Unui Jang’s works are characterized by fruits in shiny bowls against a bright surface. In particular, they often consist of realist still-life images of green apples, recalling the apple paintings of Korbinian Aigner, a Bavarian priest and noted pomologist (i.e., working in the science of fruit). For his political resistance towards the Nazis, Father Aigner was sent to the Dachau concentration camp, where he was forced to continue his studies of apple varieties. While Father Aigner’s works are notable as scientific illustrations documenting different varieties of apples, Unui Jang’s paintings are just as significant for her conceptual use of highly realistic imagery.
Unui Jang’s paintings always take a bird’s eye view, looking straight down at the bowls of fruit, and thus highlighting the circular shapes of the depicted objects. In this way, the precise, clean-cut circle of the bowl seems to form an antithesis with the irregular, organic circle of the fruits. This binary correlation is further emphasized by the works’ titles, such as Four Circles (Three Summer Apples and a Bowl), and systematic descriptions of the geometric shapes of natural and artificial prototypes. By precisely visualizing both the broad similarities and minute differences between organic and artificial objects, Unui Jang connects two different clauses—i.e., nature and humanity—in parentheses, thus integrating them within the same conceptual classification.
Another crucial aspect of Unui Jang’s works is light. Like her paintings, her studio is always filled with light, both bright and subtle. In her works, such light is like a divine blessing, delicately wrapping the bowls and fruits and imbuing them with an ethereal ambience, lifting them up from their own materiality or geometry. Interestingly, in all of her works, the light comes from the right side, just as the God was traditionally represented on the right in medieval paintings. Reminiscent of paintings by Lucas Kranach the Elder, Jang’s Two Circles (A Summer Apple and a Blue Bowl) series features fruits in navy blue bowls, arousing an array of symbolic interpretations through the striking contrast between light and dark.
Of course, these paintings looking straight down from above are intended to be hung on the wall. As such, they evince a very unique visual perspective, as if they are being seen from the top and from the side at the same time. Unui Jang’s art comprises not only her paintings, but also this distinct iconography itself, both realistic and abstract, simultaneously conjuring the present and distant memories. Through her delicate, luminous pictorial techniques, all of these concepts swirl around the boundary between materiality and imagery. In this liminal realm, her art ultimately enacts a “Clear Coldness” that is characterized by the encounter of objects in the primal state before meaning.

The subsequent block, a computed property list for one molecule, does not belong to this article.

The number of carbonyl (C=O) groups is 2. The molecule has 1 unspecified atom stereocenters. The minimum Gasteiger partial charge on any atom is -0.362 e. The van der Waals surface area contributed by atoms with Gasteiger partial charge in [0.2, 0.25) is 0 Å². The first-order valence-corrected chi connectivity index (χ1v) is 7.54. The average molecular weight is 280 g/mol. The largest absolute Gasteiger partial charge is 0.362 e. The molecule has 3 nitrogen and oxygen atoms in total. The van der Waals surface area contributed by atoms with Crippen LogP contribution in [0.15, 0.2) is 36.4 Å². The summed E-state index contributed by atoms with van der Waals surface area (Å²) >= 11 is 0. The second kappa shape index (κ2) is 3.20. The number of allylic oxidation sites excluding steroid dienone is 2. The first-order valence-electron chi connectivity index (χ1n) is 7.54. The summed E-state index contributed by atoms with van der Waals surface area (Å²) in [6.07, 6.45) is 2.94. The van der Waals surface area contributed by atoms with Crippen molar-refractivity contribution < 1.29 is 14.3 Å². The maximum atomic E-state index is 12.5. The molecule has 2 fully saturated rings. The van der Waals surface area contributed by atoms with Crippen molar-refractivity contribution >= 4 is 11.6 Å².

“Recently, by painting fruits or fruits on a plate or bowl, I’ve been addressing some type of relationship that is both ordinary and ideal. At first glance, the circle of a plate or bowl looks similar to that of fruits, but they are actually very different. Belonging to the artificial world and the natural world (respectively), they are entities pursuing formal perfection from different directions. My depictions are symbolic, showing the fundamental coexistence of these different worlds in faithful relation to one another, without pondering why they are different. People rarely experience this state, even though it also applies to the ways that we live together. These utterly familiar scenes felt unfamiliar to me, taking on a special beauty, so I’ve been turning them into paintings.”
from Artist’s Notes
Through myriad formal changes, [Unui Jang] finds the precise moment of relation between apples and artificial objects. Looking straight down from above, she uses a camera to capture this moment in a photo. The photograph documents the relationship between the objects, providing an opportunity to closely observe and compare their placement, size, and proportion. At this point, the artist determines the size and shape of the painting. She then makes a sketch on a canvas infused with her unique clear blue color, before finally beginning the coloring. In the resulting series of paintings, fruits with ideal shapes and colors are arranged in some relation with nondescript artificial objects. While the general form of the artificial objects is round, each shows variations in terms of its surfaces and materiality. In another series, green apples in a bowl or on a plate appear repeatedly. Unui Jang thus presents her own creative challenge to naturalist paintings that purport to represent real objects as they are.
from “Summer When Apples Fall” (2019) by Ekkehard Neumann (Artist, Curator)